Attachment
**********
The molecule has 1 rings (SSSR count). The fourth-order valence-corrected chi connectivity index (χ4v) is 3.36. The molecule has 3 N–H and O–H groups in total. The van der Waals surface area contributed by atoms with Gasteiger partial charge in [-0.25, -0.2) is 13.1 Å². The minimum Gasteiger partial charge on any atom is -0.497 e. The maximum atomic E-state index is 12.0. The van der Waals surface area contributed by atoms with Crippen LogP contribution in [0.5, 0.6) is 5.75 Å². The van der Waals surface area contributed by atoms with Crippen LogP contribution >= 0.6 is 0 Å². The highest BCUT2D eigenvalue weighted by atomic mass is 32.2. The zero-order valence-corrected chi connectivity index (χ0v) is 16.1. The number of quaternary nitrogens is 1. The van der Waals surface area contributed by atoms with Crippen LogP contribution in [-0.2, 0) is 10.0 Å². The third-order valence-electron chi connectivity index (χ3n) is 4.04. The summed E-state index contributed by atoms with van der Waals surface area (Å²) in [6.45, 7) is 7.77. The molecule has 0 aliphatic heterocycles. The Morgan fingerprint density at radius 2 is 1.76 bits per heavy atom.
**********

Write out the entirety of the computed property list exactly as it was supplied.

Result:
The molecule has 1 rings (SSSR count). The fourth-order valence-corrected chi connectivity index (χ4v) is 3.36. The molecule has 3 N–H and O–H groups in total. The van der Waals surface area contributed by atoms with Gasteiger partial charge in [-0.25, -0.2) is 13.1 Å². The minimum Gasteiger partial charge on any atom is -0.497 e. The maximum atomic E-state index is 12.0. The van der Waals surface area contributed by atoms with Crippen LogP contribution in [0.5, 0.6) is 5.75 Å². The van der Waals surface area contributed by atoms with Crippen LogP contribution >= 0.6 is 0 Å². The highest BCUT2D eigenvalue weighted by atomic mass is 32.2. The zero-order valence-corrected chi connectivity index (χ0v) is 16.1. The number of quaternary nitrogens is 1. The van der Waals surface area contributed by atoms with Crippen LogP contribution in [-0.2, 0) is 10.0 Å². The third-order valence-electron chi connectivity index (χ3n) is 4.04. The summed E-state index contributed by atoms with van der Waals surface area (Å²) in [6.45, 7) is 7.77. The molecule has 0 aliphatic heterocycles. The Morgan fingerprint density at radius 2 is 1.76 bits per heavy atom.